Amsterdam Summit: French fudge threatens euro launch

Just 24 hours after Europe's leaders patched up differences over the single currency, France signalled yesterday that the arguments over the euro rule book are far from over. Dominque Strauss-Kahn, the French finance minister, indicated that France will continue to push for a "flexible" interpretation of the Maastricht criteria.

Decisions on which countries meet Maastricht's crucial budget deficit rules, should be based on whether countries are "coming as close as possible" to the ceiling, set at three per cent of gross domestic product, he said.

Mr Strauss-Kahn's comments, at the EU's Amsterdam summit, are certain to fuel new fears in Bonn and London that France is seeking to "fudge" the Maastricht rules, as well as the rules of the German-designed "stability pact", which will enforce fiscal discipline after the euro launch.

Meanwhile, Pierre Moscovici, France's European affairs minister, sparked doubts about economic and monetary union for the second time in a week by saying in a radio interview that Paris would decide whether or not to join the euro after assessing public finances.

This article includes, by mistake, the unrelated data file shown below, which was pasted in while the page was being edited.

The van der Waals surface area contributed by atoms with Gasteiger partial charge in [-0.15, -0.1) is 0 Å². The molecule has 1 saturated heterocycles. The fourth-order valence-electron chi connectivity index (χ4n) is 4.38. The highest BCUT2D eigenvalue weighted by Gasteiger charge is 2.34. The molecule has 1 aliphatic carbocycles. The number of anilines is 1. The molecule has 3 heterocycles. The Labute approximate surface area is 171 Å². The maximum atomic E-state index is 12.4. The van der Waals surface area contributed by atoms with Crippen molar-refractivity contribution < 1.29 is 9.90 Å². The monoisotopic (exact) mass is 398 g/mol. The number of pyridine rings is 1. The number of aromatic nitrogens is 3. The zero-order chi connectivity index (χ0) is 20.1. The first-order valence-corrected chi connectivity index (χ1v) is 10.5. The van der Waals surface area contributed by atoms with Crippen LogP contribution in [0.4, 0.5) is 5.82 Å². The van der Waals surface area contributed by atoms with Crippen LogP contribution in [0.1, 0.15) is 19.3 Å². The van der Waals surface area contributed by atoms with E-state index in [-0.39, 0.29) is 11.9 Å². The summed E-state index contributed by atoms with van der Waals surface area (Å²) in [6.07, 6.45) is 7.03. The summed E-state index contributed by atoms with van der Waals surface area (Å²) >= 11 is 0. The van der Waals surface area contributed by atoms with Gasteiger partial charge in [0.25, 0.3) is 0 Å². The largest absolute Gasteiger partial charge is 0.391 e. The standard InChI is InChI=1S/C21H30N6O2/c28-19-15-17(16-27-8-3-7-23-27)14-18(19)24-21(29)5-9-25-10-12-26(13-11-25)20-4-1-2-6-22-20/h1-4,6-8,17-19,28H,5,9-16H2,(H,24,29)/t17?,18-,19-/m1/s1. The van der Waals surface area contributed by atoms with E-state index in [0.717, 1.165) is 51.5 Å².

After hours of uncertainty, Prime Minister Lionel Jospin's spokesman Manuel Valls told reporters in Amsterdam, that Mr Moscovici had spoken out of turn.

"He spoke too quickly. This is not an expression either of our political will or of a strategy," Mr Valls said. He said the position spelled out several times by Mr Jospin was that France would meet the criteria and deadline set to launch EMU in January 1999. "This will not be done to the detriment of employment and growth," he added.

Under the stability pact rules, any country which does not keep to the three per cent ceiling after the single currency launch becomes subject to near-automatic fines.

In a hard-fought deal, agreed at the Amsterdam in summit on Monday, France appeared to step back from confrontation with Bonn over the single currency discipline by agreeing, after all, to accept the "stability pact" with no changes.

Yesterday however, Mr Strauss-Khan destabilised the fragile new accord by stating in frankest terms yet heard from a European leader that the 3 per cent rules should not be precisely observed.

"The principle is to come close to 3 per cent. Countries must come as close as possible to three per cent and must show that they are on a trend towards three per cent even if they have not achieved it," he said.

Mr Strauss- Khan can rightly argue that the text of the Maastricht rules do allow for some flexible interpretation. However, to date, it has been largely taboo for Europe's leaders to suggest that they might fudge the final decision.

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